Ketamine may also be given by intramuscular injection to induce
anaesthesia. With a dose of 6–8 mg/kg of body weight,
induction occurs within a few minutes, followed by 10–15
minutes of surgical anaesthesia. At 8 mg/kg of body weight,
ketamine produces a marked increase in salivary secretions.
If you use intramuscular ketamine, give atropine (which can
be mixed with the ketamine) to prevent excessive salivation.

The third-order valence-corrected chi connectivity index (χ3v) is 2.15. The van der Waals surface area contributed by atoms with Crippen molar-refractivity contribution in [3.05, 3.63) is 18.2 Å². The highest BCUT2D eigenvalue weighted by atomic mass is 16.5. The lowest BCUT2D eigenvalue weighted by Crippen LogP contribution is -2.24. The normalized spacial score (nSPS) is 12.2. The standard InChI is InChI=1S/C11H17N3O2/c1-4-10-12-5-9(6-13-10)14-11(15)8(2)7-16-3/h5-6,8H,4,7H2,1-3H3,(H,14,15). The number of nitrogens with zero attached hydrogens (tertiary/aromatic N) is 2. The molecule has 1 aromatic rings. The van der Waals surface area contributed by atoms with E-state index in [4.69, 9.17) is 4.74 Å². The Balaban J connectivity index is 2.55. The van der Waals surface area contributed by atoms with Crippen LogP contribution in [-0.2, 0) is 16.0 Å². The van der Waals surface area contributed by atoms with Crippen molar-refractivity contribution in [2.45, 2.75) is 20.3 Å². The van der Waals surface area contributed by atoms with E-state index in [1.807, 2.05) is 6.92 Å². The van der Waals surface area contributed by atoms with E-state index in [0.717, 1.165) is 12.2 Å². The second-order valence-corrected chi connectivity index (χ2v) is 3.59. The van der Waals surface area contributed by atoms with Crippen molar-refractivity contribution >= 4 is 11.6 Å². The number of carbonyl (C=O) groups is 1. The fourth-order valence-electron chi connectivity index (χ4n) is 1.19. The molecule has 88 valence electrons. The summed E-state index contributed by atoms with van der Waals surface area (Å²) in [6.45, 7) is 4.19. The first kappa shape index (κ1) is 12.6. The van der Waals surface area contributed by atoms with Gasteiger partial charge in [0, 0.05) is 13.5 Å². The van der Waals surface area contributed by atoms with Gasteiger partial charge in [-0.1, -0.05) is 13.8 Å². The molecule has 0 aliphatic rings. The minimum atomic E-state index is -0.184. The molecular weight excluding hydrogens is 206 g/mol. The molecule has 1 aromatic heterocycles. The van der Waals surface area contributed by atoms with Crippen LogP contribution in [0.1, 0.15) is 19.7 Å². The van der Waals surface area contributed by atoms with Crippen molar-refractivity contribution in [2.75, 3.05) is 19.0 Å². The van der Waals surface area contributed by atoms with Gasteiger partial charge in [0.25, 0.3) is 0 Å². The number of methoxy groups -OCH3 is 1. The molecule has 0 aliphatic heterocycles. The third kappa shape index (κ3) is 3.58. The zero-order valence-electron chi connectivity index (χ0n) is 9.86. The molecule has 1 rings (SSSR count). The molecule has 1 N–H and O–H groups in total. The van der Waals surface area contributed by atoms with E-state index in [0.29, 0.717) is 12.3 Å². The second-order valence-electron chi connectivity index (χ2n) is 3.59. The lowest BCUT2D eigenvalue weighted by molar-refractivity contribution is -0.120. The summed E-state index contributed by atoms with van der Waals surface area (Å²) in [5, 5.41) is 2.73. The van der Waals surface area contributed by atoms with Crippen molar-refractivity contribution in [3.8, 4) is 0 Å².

Further doses of ketamine can be given intramuscularly or intravenously,
as required. Intramuscular doses last longer and wear off more
slowly. If ketamine is used as the sole anaesthetic agent,
patients sometimes complain afterwards of vivid dreams and
hallucinations; giving diazepam either before or at the end
of anaesthesia can reduce these. They do not occur if ketamine
is used only for induction and is followed by a conventional